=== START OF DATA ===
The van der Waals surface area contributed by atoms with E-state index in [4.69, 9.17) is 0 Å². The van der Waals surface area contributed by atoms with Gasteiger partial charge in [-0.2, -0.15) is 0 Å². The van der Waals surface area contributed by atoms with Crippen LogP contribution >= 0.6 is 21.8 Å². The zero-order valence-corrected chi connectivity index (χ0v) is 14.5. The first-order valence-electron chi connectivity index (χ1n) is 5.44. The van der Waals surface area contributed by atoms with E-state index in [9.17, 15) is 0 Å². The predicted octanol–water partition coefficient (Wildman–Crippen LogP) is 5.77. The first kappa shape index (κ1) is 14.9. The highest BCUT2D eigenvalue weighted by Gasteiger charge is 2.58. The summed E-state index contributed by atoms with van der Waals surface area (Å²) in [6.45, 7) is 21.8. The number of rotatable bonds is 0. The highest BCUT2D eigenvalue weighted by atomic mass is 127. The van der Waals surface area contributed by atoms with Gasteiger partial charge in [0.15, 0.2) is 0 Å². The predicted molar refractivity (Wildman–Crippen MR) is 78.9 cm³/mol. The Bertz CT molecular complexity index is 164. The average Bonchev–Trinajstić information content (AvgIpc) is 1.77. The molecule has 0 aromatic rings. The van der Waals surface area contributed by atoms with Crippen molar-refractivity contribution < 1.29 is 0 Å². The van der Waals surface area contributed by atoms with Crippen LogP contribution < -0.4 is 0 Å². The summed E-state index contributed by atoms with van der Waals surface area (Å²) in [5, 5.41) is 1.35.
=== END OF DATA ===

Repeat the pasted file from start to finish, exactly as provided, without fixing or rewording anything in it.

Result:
The van der Waals surface area contributed by atoms with E-state index in [4.69, 9.17) is 0 Å². The van der Waals surface area contributed by atoms with Gasteiger partial charge in [-0.2, -0.15) is 0 Å². The van der Waals surface area contributed by atoms with Crippen LogP contribution >= 0.6 is 21.8 Å². The zero-order valence-corrected chi connectivity index (χ0v) is 14.5. The first-order valence-electron chi connectivity index (χ1n) is 5.44. The van der Waals surface area contributed by atoms with E-state index in [9.17, 15) is 0 Å². The predicted octanol–water partition coefficient (Wildman–Crippen LogP) is 5.77. The first kappa shape index (κ1) is 14.9. The highest BCUT2D eigenvalue weighted by Gasteiger charge is 2.58. The summed E-state index contributed by atoms with van der Waals surface area (Å²) in [6.45, 7) is 21.8. The number of rotatable bonds is 0. The highest BCUT2D eigenvalue weighted by atomic mass is 127. The van der Waals surface area contributed by atoms with Gasteiger partial charge in [0.15, 0.2) is 0 Å². The predicted molar refractivity (Wildman–Crippen MR) is 78.9 cm³/mol. The Bertz CT molecular complexity index is 164. The average Bonchev–Trinajstić information content (AvgIpc) is 1.77. The molecule has 0 aromatic rings. The van der Waals surface area contributed by atoms with Crippen molar-refractivity contribution < 1.29 is 0 Å². The van der Waals surface area contributed by atoms with Crippen LogP contribution < -0.4 is 0 Å². The summed E-state index contributed by atoms with van der Waals surface area (Å²) in [5, 5.41) is 1.35.